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Ultimate flex

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The GreencarCongress post appears to be a copy of a news release. One of the comments following seems to suggest impossibility of efficient micro turbine? Well, yes leakage rate will affect small turbine more, true, but appears these guys not up on latest technology. The expensive alloys and air plume cooling not required for ceramic material. Also, high pressures temperatures a reality with ceramic material. So, as usual a moving target of technological improvement. The sealing is job number one for small turbines. The foil air bearing a big help as well as computerized fluid dynamics design software. They have software specific to hot air turbine design. 

 

Israel currently already has the best ceramic cutting tools for machine tool. Machine tool changed to ceramic as better choice as compared to tungsten carbide. Like turbine parts, cutting tools suffer from max heat and strength challenges. Ceramic beats carbide by 10x and cheaper.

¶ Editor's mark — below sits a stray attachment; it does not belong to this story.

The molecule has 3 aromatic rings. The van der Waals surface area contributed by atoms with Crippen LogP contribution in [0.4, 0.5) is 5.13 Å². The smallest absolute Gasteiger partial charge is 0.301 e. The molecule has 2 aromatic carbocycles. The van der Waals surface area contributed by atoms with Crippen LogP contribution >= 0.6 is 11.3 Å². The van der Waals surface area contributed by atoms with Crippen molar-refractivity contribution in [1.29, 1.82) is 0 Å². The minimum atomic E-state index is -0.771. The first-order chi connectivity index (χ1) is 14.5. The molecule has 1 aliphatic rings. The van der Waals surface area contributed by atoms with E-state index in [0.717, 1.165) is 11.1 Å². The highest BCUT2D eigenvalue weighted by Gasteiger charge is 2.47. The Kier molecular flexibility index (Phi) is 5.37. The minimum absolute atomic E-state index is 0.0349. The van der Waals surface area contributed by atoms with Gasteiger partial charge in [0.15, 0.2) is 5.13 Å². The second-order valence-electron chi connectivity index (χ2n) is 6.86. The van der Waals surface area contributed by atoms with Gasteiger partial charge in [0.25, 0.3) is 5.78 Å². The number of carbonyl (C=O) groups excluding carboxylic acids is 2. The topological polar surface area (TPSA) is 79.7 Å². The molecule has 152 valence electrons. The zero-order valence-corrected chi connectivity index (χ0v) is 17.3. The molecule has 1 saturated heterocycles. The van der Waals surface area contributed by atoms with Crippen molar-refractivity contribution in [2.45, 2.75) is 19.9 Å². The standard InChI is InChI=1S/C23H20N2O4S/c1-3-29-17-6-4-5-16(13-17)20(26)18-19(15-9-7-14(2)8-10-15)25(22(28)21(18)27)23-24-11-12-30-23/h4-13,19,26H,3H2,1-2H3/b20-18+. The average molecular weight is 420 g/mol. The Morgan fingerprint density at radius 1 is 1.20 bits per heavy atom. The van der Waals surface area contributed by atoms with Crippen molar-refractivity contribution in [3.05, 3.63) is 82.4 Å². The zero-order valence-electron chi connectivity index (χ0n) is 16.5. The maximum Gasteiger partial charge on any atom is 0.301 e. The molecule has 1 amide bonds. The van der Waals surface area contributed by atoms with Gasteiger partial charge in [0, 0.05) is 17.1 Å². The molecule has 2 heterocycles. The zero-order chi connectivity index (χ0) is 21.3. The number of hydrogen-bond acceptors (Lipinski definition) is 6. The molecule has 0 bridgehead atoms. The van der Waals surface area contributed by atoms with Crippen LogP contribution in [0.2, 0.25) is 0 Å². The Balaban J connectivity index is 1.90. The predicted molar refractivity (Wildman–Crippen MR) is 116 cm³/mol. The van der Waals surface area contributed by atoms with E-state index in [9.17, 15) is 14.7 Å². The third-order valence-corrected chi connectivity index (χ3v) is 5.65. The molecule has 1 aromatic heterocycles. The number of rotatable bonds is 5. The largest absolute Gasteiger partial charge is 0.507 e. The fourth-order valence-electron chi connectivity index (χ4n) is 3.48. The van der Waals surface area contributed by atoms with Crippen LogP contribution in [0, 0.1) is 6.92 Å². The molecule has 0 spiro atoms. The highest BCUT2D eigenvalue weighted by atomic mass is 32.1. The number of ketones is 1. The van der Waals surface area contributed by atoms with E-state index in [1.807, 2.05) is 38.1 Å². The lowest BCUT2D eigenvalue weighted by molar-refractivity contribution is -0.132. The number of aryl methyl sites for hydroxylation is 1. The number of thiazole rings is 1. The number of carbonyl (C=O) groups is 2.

Another micro turbine competitor Wilson Microturbine uses three stages to improve performance and raise the overall microturbine efficiency to 50% — well above the performance of any previous microturbine.

 

Up to 98% efficient, long-life, ceramic-core regenerator

The high heat-transfer efficiency of the Wilson Heat Exchanger results in a lower optimum-cycle pressure ratio to permit a lower blade speed of the ceramic rotors. And because the ceramic core of the heat exchanger transfers more heat and permits a much higher operating temperature than conventional metal-core systems, it contributes more thermal energy to preheating the inlet air.

 

Wilson claims In many regions, the microturbine will be able to generate electric-only power at a cost less than local utility rates. And in some high-rate locations, the microturbine has the potential to generate an annual IRR up to 200%. Using the heat recovered from the microturbine engine to meet onsite hot water and heating/drying needs can create a total system efficiency up to 90% to deliver even greater economic value.

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I’ll wrap up my thoughts, the subject post is old and long.